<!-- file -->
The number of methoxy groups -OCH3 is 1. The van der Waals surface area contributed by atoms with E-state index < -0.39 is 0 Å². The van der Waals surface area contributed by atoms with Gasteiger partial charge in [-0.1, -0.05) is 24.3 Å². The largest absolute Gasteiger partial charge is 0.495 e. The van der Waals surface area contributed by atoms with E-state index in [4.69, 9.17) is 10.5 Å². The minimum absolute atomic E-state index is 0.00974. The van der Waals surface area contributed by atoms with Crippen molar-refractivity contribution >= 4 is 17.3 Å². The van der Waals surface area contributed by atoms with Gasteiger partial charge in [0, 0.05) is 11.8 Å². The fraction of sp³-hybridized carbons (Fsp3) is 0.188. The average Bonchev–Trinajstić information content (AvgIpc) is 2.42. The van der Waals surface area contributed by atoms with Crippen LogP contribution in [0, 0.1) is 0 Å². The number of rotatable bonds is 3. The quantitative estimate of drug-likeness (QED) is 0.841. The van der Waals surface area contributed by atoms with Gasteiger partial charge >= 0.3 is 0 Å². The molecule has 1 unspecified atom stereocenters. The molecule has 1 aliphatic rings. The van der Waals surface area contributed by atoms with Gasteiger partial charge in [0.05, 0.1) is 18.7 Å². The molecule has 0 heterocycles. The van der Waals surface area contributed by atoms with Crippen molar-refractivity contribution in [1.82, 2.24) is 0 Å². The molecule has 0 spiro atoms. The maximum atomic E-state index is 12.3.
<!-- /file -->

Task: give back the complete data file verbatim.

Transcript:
The number of methoxy groups -OCH3 is 1. The van der Waals surface area contributed by atoms with E-state index < -0.39 is 0 Å². The van der Waals surface area contributed by atoms with Gasteiger partial charge in [-0.1, -0.05) is 24.3 Å². The largest absolute Gasteiger partial charge is 0.495 e. The van der Waals surface area contributed by atoms with E-state index in [4.69, 9.17) is 10.5 Å². The minimum absolute atomic E-state index is 0.00974. The van der Waals surface area contributed by atoms with Crippen molar-refractivity contribution >= 4 is 17.3 Å². The van der Waals surface area contributed by atoms with Gasteiger partial charge in [0, 0.05) is 11.8 Å². The fraction of sp³-hybridized carbons (Fsp3) is 0.188. The average Bonchev–Trinajstić information content (AvgIpc) is 2.42. The van der Waals surface area contributed by atoms with Crippen LogP contribution in [0, 0.1) is 0 Å². The number of rotatable bonds is 3. The quantitative estimate of drug-likeness (QED) is 0.841. The van der Waals surface area contributed by atoms with Gasteiger partial charge >= 0.3 is 0 Å². The molecule has 1 unspecified atom stereocenters. The molecule has 1 aliphatic rings. The van der Waals surface area contributed by atoms with Gasteiger partial charge in [0.05, 0.1) is 18.7 Å². The molecule has 0 heterocycles. The van der Waals surface area contributed by atoms with Crippen molar-refractivity contribution in [1.82, 2.24) is 0 Å². The molecule has 0 spiro atoms. The maximum atomic E-state index is 12.3.